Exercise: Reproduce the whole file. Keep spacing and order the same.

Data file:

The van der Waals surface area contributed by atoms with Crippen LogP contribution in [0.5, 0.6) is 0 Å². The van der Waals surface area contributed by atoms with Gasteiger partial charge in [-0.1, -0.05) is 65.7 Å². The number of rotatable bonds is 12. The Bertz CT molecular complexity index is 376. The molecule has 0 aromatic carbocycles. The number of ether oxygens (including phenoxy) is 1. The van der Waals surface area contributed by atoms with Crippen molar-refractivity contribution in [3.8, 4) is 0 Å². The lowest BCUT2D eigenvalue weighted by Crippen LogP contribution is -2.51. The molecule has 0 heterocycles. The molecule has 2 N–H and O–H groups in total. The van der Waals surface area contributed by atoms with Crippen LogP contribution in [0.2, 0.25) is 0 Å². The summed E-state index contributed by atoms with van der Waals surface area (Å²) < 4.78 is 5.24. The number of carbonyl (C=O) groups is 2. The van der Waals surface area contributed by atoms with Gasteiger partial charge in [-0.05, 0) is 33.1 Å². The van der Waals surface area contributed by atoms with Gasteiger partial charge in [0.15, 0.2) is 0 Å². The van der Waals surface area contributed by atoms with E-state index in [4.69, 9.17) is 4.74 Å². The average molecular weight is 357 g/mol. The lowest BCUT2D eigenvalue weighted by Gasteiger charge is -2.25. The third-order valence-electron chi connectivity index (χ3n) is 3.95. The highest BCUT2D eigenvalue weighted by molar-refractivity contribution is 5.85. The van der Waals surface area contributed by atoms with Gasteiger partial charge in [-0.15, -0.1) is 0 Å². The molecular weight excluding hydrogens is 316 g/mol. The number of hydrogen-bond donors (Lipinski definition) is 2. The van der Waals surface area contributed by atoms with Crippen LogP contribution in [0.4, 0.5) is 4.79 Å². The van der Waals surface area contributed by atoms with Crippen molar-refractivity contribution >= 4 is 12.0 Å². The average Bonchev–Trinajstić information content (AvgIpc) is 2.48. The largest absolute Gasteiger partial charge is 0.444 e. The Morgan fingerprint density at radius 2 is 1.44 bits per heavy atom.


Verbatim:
The van der Waals surface area contributed by atoms with Crippen LogP contribution in [0.5, 0.6) is 0 Å². The van der Waals surface area contributed by atoms with Gasteiger partial charge in [-0.1, -0.05) is 65.7 Å². The number of rotatable bonds is 12. The Bertz CT molecular complexity index is 376. The molecule has 0 aromatic carbocycles. The number of ether oxygens (including phenoxy) is 1. The van der Waals surface area contributed by atoms with Crippen molar-refractivity contribution in [3.8, 4) is 0 Å². The lowest BCUT2D eigenvalue weighted by Crippen LogP contribution is -2.51. The molecule has 0 heterocycles. The molecule has 2 N–H and O–H groups in total. The van der Waals surface area contributed by atoms with Crippen LogP contribution in [0.2, 0.25) is 0 Å². The summed E-state index contributed by atoms with van der Waals surface area (Å²) < 4.78 is 5.24. The number of carbonyl (C=O) groups is 2. The van der Waals surface area contributed by atoms with Gasteiger partial charge in [-0.05, 0) is 33.1 Å². The van der Waals surface area contributed by atoms with Gasteiger partial charge in [0.15, 0.2) is 0 Å². The van der Waals surface area contributed by atoms with E-state index in [4.69, 9.17) is 4.74 Å². The average molecular weight is 357 g/mol. The lowest BCUT2D eigenvalue weighted by Gasteiger charge is -2.25. The third-order valence-electron chi connectivity index (χ3n) is 3.95. The highest BCUT2D eigenvalue weighted by molar-refractivity contribution is 5.85. The van der Waals surface area contributed by atoms with Gasteiger partial charge in [-0.15, -0.1) is 0 Å². The molecular weight excluding hydrogens is 316 g/mol. The number of hydrogen-bond donors (Lipinski definition) is 2. The van der Waals surface area contributed by atoms with Crippen LogP contribution in [0.4, 0.5) is 4.79 Å². The van der Waals surface area contributed by atoms with Crippen molar-refractivity contribution >= 4 is 12.0 Å². The average Bonchev–Trinajstić information content (AvgIpc) is 2.48. The largest absolute Gasteiger partial charge is 0.444 e. The Morgan fingerprint density at radius 2 is 1.44 bits per heavy atom.